Highlights

  • Get the newest credit card from NAB - simple, cheap and most of all no interest charges!
  • No Use, No Pay. If you don't use your NAB StraightUp credit card during the whole statement period, the monthly fee will be reversed. No surprise charges!
  • Use your card to pay foreign currency and enjoy no foreign transaction fees!
  • Predictable fixed minimum payments based on your credit limit, giving you certainty of what to pay each month.

Pros

  • Charges a monthly fee based on your selected credit limit.
  • The monthly fee will be reversed if you do not have any outstanding balance or purchase.
  • No interest charges or other fees, including foreign currency fees and late payment fees.

Cons

  • No rewards program for this card.
  • No balance transfers or cash advances.
Bankwest Zero Mastercard

Balance transfer

34 months at 0% p.a.

Purchase rate

14.99% p.a. ongoing

Annual fee

$0.00 p.a. ongoing

Highlights

  • Pay no annual fee as long as you hold the card.
  • 0% p.a. for 34 months on balances transferred (2% balance transfer fee applies). Reverts to 14.99% p.a. thereafter.
  • Up to 55 days interest-free on purchases.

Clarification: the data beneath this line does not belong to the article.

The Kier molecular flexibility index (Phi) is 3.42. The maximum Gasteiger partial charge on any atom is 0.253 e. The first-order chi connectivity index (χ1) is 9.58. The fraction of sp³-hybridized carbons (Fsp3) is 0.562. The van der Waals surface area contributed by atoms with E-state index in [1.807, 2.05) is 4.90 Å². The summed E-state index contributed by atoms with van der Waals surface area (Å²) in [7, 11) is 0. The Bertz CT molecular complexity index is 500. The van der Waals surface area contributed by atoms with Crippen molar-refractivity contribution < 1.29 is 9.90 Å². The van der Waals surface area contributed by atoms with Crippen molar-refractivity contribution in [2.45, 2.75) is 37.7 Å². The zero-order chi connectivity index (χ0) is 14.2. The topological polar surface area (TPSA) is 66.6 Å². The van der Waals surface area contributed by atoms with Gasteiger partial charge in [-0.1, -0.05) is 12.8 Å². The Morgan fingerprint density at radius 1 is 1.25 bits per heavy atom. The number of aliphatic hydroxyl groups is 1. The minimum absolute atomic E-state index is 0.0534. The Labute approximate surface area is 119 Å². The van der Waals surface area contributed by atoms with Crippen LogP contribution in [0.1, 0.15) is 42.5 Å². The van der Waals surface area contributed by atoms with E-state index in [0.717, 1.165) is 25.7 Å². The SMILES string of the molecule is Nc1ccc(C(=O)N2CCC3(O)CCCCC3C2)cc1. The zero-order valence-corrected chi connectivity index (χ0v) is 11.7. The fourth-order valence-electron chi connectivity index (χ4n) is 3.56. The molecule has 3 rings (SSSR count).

• New customers only. Limited time. Other fees and charges, T&Cs apply.

Pros

  • There is no annual fee for as long as you keep the card.
  • The current balance transfer offer is extremely competitive.
  • Interest on purchases is comparatively low.

Cons

  • Balance transfers incur a one-off fee.
  • You cannot earn credit card points.
Bankwest Breeze Mastercard

Balance transfer

15 months at 0% p.a.

Purchase rate

15 months at 0% p.a.

Annual fee

$0.00 for 1st year

Highlights

  • Enjoy 0% p.a. on balance transfers for 15 months (0% BT fee, 9.90% p.a. thereafter).
  • 0% p.a. for 15 months on purchases (reverts to 9.90% p.a.)
  • First-year annual fee waiver. $49 p.a. thereafter.
  • New customers only. Limited time. Other fees and charges, T&Cs apply.

Pros

  • 0% p.a. on balance transfers for 15 months.
  • 0% p.a. for 15 months on purchases.
  • First-year annual fee waiver. $49 p.a. thereafter.

Cons

  • There are no rewards on this card.
St.George No Annual Fee Credit Card

Apply by 31 December 2022

St.George No Annual Fee Credit Card

Balance transfer

N/A

Purchase rate

12 months at 0% p.a.

Annual fee

$0.00 p.a. ongoing

Highlights

  • Enjoy 0% interest on Purchases for 12 months. Reverts to 20.74% p.a. thereafter.
  • $0 annual fee for as long as you have the card.
  • Enjoy up to 55 days interest-free period.

Pros

  • 0% interest on Purchases for 12 months.
  • $0 annual fee.
  • 55 days interest-free period.

Cons

  • No rewards program for this card.